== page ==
As 2024 unfolds, there are ongoing stories that will continue to take shape, including one that impacts everyone’s daily life in the United States.

The reorganization of the Food and Drug Administration’s human foods program began in 2023 with the appointment of Jim Jones to be the agency’s first-ever deputy commissioner for human foods. Jones is a 30-year veteran of the Environmental Protection Agency.

FDA Commissioner Robert Califf created the new deputy commissioner post after internal and external reviews showed the food side of the FDA had no transparent chain of command and other deficiencies. The FDA began studying those deficiencies in May 2022 after Califf was grilled by a congressional committee investigating the infant formula debacle.

This year, Jones will continue to review the problems under his jurisdiction. He has begun to address them by changing the names and responsibilities of some offices — the Office of Regulatory Affairs is now the Office of Inspections and Investigations. He says that will strengthen the FDA’s field-based oversight program. 

The proposed reorganization of the FDA also includes creating new offices and shifting responsibilities from some offices to others.

While the changes may sound like Jones and Califf are merely shuffling the deck of bureaucracy within the agency’s food operations, I am hopeful that the changes will make a difference. 

Jones has consolidated some operations and established a clear chain of command so that office directors under his purview will no longer have to look sideways to finish their work. 

Hopefully, Jones will also address problems that seem like small details but, in actuality, can cause big problems. One issue that came to light during the infant formula crisis of 2022 was that a crucial whistleblower document was caught up in a mailroom snafu and didn’t reach the appropriate people until months later. That document outlined significant breaches of food safety protocols and regulations at an infant formula production plant that later caused the plant’s closure and recall of millions of pounds of powdered formula.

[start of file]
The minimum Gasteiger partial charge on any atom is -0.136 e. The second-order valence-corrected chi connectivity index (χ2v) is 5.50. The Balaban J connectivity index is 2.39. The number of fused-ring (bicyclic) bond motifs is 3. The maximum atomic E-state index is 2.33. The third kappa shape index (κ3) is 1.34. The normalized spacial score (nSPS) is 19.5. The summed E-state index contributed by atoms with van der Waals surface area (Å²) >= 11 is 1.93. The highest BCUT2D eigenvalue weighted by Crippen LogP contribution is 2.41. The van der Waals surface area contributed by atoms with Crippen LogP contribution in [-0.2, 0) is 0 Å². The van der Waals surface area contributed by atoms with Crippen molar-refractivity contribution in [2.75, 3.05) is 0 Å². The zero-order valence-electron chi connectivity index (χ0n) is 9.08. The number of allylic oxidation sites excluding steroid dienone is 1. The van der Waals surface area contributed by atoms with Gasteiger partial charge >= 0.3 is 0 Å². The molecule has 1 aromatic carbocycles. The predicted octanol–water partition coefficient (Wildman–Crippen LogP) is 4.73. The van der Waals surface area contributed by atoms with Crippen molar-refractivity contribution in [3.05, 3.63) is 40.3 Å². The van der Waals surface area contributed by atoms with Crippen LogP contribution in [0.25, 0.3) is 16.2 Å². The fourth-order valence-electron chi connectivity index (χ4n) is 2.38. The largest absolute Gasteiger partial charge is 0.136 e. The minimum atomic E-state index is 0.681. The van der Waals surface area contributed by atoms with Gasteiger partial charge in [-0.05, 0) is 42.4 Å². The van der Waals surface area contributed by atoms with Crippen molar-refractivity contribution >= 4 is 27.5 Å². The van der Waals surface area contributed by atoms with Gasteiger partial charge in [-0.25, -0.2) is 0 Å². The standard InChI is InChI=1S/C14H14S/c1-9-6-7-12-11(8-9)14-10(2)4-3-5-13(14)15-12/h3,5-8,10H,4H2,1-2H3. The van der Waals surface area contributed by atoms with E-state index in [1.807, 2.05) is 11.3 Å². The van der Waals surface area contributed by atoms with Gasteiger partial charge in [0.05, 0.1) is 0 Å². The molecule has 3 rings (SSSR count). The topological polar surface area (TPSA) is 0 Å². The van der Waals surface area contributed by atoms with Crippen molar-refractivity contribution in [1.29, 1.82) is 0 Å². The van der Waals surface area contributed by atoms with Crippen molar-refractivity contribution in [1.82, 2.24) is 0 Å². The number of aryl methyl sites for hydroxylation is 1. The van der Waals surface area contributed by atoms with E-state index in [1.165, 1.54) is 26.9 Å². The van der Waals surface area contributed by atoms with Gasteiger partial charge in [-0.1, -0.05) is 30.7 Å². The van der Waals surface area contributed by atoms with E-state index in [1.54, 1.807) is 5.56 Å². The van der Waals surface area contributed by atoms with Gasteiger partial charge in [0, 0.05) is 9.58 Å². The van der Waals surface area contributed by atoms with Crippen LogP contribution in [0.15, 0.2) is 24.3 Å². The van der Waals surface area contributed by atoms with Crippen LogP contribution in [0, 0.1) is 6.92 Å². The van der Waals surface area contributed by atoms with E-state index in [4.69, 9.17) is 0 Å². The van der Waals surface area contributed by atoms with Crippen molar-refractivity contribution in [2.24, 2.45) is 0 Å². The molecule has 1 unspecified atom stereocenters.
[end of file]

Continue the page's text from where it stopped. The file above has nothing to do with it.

Also expected in 2024
The 24th year of the 21st Century also holds food safety dangers that have plagued U.S. residents since the beginning of the 20th Century and longer.

Foodborne illness outbreaks will continue — full stop. There is no doubt more people will become ill, and some will die merely because they ate food. This is a fact. Pathogens contaminate everything from meat to produce to ice cream.

The good news is that food producers can mitigate contamination. The bad news is that most of them won’t take steps to protect consumers. For example, food producers could initiate test and hold procedures to help avoid selling contaminated food. Most producers don’t want to do this because time is money, and illnesses are less likely to break the bank.

Traceability measures could also be put into place. Modern technology makes this a mere detail of operating a business, but most food producers and sellers just haven’t taken the time or money to put traceable information on their products. They would, of course, have to have a computer to track that information, but who doesn’t have computers in their business operations at this point? Better traceability could help decrease the number of sick people in outbreaks and help reduce the number of products in recalls.

Food producers and handlers could also make sure their physical operations are clean. If this sounds like a no-brainer, it is. But, money again rears its ugly head, and operators too often cut corners when keeping things clean. 

Some consumers believe that government inspections take care of such things. Still, the simple truth is that public health operations from the local level up to the top federal agencies don’t have enough people to do the job. For example, in many local health jurisdictions, the goal is to inspect each food facility once every three years. All too often, that goal is not met because of staff shortages.

Another given for 2024 is that more people will fall ill because they drink unpasteurized, raw milk. And more children will become sick because their parents gave them unpasteurized milk.

This is fact, not fiction. The fiction comes into the equation when raw milk proponents say raw milk is not contaminated and that it cannot possibly harm you because people have been drinking raw milk for centuries.

The fact is that the advent of pasteurization has been saving lives for a century. With today’s product testing and whole genome sequencing of pathogens, it has been proven that raw milk is more often than not contaminated with dangerous bacteria and viruses.

Many states have laws against selling raw milk, and there is a federal ban on selling it across state lines. These are examples of how the government works to protect people, including the most vulnerable people — children.

A Centers for Disease Control and Prevention study found that the number of outbreaks linked to raw milk has increased. From 1998 through 2018, 202 outbreaks and 2,645 outbreak-associated illnesses occurred from drinking raw milk. Areas where raw milk was legally sold had 3.2 times more outbreaks than areas where the sale of raw milk was illegal.

Once again, there is good news. All that is needed for illnesses traced to raw milk to end is for people to stop drinking it. Unlike food, people can live without raw milk, so the consumer has as much burden as the producer.

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